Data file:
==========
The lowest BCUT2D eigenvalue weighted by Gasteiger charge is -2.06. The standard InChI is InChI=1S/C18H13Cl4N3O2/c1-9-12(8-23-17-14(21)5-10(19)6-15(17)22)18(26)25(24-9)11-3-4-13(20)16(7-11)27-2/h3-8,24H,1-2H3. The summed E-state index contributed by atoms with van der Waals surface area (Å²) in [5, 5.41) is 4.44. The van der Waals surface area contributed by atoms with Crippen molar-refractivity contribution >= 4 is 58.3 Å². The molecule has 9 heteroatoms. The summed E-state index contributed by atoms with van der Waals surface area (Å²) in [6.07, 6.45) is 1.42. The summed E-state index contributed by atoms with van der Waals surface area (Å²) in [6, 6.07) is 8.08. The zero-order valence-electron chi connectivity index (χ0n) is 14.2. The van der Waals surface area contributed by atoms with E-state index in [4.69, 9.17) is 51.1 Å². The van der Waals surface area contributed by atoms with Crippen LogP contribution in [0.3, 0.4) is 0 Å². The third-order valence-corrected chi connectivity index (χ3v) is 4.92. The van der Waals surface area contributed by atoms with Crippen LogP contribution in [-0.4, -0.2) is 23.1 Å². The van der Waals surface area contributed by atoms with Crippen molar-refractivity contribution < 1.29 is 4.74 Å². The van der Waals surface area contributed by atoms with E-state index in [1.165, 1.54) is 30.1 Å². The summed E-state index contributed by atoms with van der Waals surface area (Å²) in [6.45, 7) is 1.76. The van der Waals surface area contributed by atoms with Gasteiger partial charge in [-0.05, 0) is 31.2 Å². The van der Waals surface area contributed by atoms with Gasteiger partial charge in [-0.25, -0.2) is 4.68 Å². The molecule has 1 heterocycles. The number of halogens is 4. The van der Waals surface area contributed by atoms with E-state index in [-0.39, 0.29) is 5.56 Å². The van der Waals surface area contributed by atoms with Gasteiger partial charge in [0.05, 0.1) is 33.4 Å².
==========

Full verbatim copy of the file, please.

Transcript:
The lowest BCUT2D eigenvalue weighted by Gasteiger charge is -2.06. The standard InChI is InChI=1S/C18H13Cl4N3O2/c1-9-12(8-23-17-14(21)5-10(19)6-15(17)22)18(26)25(24-9)11-3-4-13(20)16(7-11)27-2/h3-8,24H,1-2H3. The summed E-state index contributed by atoms with van der Waals surface area (Å²) in [5, 5.41) is 4.44. The van der Waals surface area contributed by atoms with Crippen molar-refractivity contribution >= 4 is 58.3 Å². The molecule has 9 heteroatoms. The summed E-state index contributed by atoms with van der Waals surface area (Å²) in [6.07, 6.45) is 1.42. The summed E-state index contributed by atoms with van der Waals surface area (Å²) in [6, 6.07) is 8.08. The zero-order valence-electron chi connectivity index (χ0n) is 14.2. The van der Waals surface area contributed by atoms with E-state index in [4.69, 9.17) is 51.1 Å². The van der Waals surface area contributed by atoms with Crippen LogP contribution in [0.3, 0.4) is 0 Å². The third-order valence-corrected chi connectivity index (χ3v) is 4.92. The van der Waals surface area contributed by atoms with Crippen LogP contribution in [-0.4, -0.2) is 23.1 Å². The van der Waals surface area contributed by atoms with Crippen molar-refractivity contribution < 1.29 is 4.74 Å². The van der Waals surface area contributed by atoms with E-state index in [1.165, 1.54) is 30.1 Å². The summed E-state index contributed by atoms with van der Waals surface area (Å²) in [6.45, 7) is 1.76. The van der Waals surface area contributed by atoms with Gasteiger partial charge in [-0.05, 0) is 31.2 Å². The van der Waals surface area contributed by atoms with Gasteiger partial charge in [-0.25, -0.2) is 4.68 Å². The molecule has 1 heterocycles. The number of halogens is 4. The van der Waals surface area contributed by atoms with E-state index in [-0.39, 0.29) is 5.56 Å². The van der Waals surface area contributed by atoms with Gasteiger partial charge in [0.05, 0.1) is 33.4 Å².